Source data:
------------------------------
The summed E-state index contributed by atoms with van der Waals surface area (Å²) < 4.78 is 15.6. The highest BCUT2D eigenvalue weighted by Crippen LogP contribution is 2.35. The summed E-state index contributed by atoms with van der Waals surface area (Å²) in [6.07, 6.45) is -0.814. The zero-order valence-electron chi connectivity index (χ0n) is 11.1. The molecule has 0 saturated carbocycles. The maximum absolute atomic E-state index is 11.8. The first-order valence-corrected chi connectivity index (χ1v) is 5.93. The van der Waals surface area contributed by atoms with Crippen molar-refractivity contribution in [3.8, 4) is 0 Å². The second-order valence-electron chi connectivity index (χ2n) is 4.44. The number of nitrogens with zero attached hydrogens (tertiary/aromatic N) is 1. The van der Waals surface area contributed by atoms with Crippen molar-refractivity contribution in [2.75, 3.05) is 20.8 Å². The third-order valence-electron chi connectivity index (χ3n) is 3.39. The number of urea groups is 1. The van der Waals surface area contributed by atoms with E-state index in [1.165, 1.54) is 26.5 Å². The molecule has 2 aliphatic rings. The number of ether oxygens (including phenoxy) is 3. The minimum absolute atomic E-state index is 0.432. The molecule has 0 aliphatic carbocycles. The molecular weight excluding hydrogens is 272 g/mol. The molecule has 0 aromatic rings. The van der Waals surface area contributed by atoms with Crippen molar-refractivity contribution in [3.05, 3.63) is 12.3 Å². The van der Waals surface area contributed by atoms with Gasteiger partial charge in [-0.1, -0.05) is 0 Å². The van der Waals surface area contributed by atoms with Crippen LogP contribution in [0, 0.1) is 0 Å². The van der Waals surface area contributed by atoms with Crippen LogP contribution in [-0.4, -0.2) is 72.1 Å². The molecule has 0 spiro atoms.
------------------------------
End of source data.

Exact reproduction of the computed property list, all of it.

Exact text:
The summed E-state index contributed by atoms with van der Waals surface area (Å²) < 4.78 is 15.6. The highest BCUT2D eigenvalue weighted by Crippen LogP contribution is 2.35. The summed E-state index contributed by atoms with van der Waals surface area (Å²) in [6.07, 6.45) is -0.814. The zero-order valence-electron chi connectivity index (χ0n) is 11.1. The molecule has 0 saturated carbocycles. The maximum absolute atomic E-state index is 11.8. The first-order valence-corrected chi connectivity index (χ1v) is 5.93. The van der Waals surface area contributed by atoms with Crippen molar-refractivity contribution in [3.8, 4) is 0 Å². The second-order valence-electron chi connectivity index (χ2n) is 4.44. The number of nitrogens with zero attached hydrogens (tertiary/aromatic N) is 1. The van der Waals surface area contributed by atoms with Crippen molar-refractivity contribution in [2.75, 3.05) is 20.8 Å². The third-order valence-electron chi connectivity index (χ3n) is 3.39. The number of urea groups is 1. The van der Waals surface area contributed by atoms with E-state index in [1.165, 1.54) is 26.5 Å². The molecule has 2 aliphatic rings. The number of ether oxygens (including phenoxy) is 3. The minimum absolute atomic E-state index is 0.432. The molecule has 0 aliphatic carbocycles. The molecular weight excluding hydrogens is 272 g/mol. The molecule has 0 aromatic rings. The van der Waals surface area contributed by atoms with Crippen molar-refractivity contribution in [3.05, 3.63) is 12.3 Å². The van der Waals surface area contributed by atoms with Gasteiger partial charge in [-0.1, -0.05) is 0 Å². The van der Waals surface area contributed by atoms with Crippen LogP contribution in [0, 0.1) is 0 Å². The van der Waals surface area contributed by atoms with Crippen LogP contribution in [-0.4, -0.2) is 72.1 Å². The molecule has 0 spiro atoms.